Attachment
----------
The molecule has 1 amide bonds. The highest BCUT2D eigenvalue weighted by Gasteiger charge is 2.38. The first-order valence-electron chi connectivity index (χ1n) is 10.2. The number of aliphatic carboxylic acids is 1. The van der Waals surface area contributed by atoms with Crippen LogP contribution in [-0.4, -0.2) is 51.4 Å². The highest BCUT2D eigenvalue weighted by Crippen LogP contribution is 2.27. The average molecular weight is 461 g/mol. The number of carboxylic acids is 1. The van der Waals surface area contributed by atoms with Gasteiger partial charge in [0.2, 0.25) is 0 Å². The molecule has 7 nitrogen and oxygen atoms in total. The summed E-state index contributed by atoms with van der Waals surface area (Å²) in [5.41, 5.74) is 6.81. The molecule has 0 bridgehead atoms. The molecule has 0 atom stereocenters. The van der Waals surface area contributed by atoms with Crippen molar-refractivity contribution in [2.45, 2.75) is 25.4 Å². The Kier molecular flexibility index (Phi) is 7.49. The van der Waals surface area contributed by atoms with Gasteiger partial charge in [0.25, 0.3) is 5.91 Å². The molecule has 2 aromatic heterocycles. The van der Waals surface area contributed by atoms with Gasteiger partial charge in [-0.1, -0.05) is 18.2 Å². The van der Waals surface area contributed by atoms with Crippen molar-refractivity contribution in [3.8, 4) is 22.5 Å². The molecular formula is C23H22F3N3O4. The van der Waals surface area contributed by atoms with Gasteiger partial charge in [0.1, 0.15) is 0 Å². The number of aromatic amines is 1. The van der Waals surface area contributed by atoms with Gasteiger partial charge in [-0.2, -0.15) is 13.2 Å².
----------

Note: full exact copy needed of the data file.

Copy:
The molecule has 1 amide bonds. The highest BCUT2D eigenvalue weighted by Gasteiger charge is 2.38. The first-order valence-electron chi connectivity index (χ1n) is 10.2. The number of aliphatic carboxylic acids is 1. The van der Waals surface area contributed by atoms with Crippen LogP contribution in [-0.4, -0.2) is 51.4 Å². The highest BCUT2D eigenvalue weighted by Crippen LogP contribution is 2.27. The average molecular weight is 461 g/mol. The number of carboxylic acids is 1. The van der Waals surface area contributed by atoms with Gasteiger partial charge in [0.2, 0.25) is 0 Å². The molecule has 7 nitrogen and oxygen atoms in total. The summed E-state index contributed by atoms with van der Waals surface area (Å²) in [5.41, 5.74) is 6.81. The molecule has 0 bridgehead atoms. The molecule has 0 atom stereocenters. The van der Waals surface area contributed by atoms with Crippen molar-refractivity contribution in [2.45, 2.75) is 25.4 Å². The Kier molecular flexibility index (Phi) is 7.49. The van der Waals surface area contributed by atoms with Gasteiger partial charge in [0.25, 0.3) is 5.91 Å². The molecule has 2 aromatic heterocycles. The van der Waals surface area contributed by atoms with Gasteiger partial charge in [-0.1, -0.05) is 18.2 Å². The van der Waals surface area contributed by atoms with Crippen molar-refractivity contribution in [3.8, 4) is 22.5 Å². The molecular formula is C23H22F3N3O4. The van der Waals surface area contributed by atoms with Gasteiger partial charge in [0.1, 0.15) is 0 Å². The number of aromatic amines is 1. The van der Waals surface area contributed by atoms with Gasteiger partial charge in [-0.2, -0.15) is 13.2 Å².